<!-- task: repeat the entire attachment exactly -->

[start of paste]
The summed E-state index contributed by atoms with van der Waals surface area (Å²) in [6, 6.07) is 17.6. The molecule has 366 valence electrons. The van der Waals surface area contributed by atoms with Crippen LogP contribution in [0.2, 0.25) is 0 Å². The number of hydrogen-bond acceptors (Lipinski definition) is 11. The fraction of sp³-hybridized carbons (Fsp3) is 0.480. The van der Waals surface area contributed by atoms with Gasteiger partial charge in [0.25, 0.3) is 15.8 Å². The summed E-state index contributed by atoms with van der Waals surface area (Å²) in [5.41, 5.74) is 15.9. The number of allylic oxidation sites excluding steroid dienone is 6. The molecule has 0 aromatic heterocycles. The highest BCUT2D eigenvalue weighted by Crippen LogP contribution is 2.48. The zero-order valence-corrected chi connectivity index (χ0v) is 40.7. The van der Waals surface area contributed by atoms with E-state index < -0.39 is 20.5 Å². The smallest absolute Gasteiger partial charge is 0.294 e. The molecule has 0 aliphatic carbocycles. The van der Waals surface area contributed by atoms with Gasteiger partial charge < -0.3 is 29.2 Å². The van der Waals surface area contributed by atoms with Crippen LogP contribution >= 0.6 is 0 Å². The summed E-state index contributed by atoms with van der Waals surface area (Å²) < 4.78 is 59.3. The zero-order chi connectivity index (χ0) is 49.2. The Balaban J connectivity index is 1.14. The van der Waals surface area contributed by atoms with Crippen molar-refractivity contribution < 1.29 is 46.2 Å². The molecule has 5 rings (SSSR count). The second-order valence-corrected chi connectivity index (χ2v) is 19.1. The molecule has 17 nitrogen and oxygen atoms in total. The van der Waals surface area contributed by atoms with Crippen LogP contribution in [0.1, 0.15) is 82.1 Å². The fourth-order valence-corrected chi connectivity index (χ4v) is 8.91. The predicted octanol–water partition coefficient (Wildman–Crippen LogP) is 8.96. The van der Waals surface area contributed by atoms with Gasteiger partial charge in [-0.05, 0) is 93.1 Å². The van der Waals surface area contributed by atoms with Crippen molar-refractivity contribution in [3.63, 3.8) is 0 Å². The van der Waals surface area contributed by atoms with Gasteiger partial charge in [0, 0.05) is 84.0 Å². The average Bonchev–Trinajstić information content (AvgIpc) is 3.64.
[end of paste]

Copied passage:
The summed E-state index contributed by atoms with van der Waals surface area (Å²) in [6, 6.07) is 17.6. The molecule has 366 valence electrons. The van der Waals surface area contributed by atoms with Crippen LogP contribution in [0.2, 0.25) is 0 Å². The number of hydrogen-bond acceptors (Lipinski definition) is 11. The fraction of sp³-hybridized carbons (Fsp3) is 0.480. The van der Waals surface area contributed by atoms with Gasteiger partial charge in [0.25, 0.3) is 15.8 Å². The summed E-state index contributed by atoms with van der Waals surface area (Å²) in [5.41, 5.74) is 15.9. The number of allylic oxidation sites excluding steroid dienone is 6. The molecule has 0 aromatic heterocycles. The highest BCUT2D eigenvalue weighted by Crippen LogP contribution is 2.48. The zero-order valence-corrected chi connectivity index (χ0v) is 40.7. The van der Waals surface area contributed by atoms with E-state index < -0.39 is 20.5 Å². The smallest absolute Gasteiger partial charge is 0.294 e. The molecule has 0 aliphatic carbocycles. The van der Waals surface area contributed by atoms with Gasteiger partial charge < -0.3 is 29.2 Å². The van der Waals surface area contributed by atoms with Crippen LogP contribution >= 0.6 is 0 Å². The summed E-state index contributed by atoms with van der Waals surface area (Å²) < 4.78 is 59.3. The zero-order chi connectivity index (χ0) is 49.2. The Balaban J connectivity index is 1.14. The van der Waals surface area contributed by atoms with Crippen molar-refractivity contribution < 1.29 is 46.2 Å². The molecule has 5 rings (SSSR count). The second-order valence-corrected chi connectivity index (χ2v) is 19.1. The molecule has 17 nitrogen and oxygen atoms in total. The van der Waals surface area contributed by atoms with Crippen LogP contribution in [0.1, 0.15) is 82.1 Å². The fourth-order valence-corrected chi connectivity index (χ4v) is 8.91. The predicted octanol–water partition coefficient (Wildman–Crippen LogP) is 8.96. The van der Waals surface area contributed by atoms with Gasteiger partial charge in [-0.05, 0) is 93.1 Å². The van der Waals surface area contributed by atoms with Crippen molar-refractivity contribution in [3.63, 3.8) is 0 Å². The van der Waals surface area contributed by atoms with Gasteiger partial charge in [0, 0.05) is 84.0 Å². The average Bonchev–Trinajstić information content (AvgIpc) is 3.64.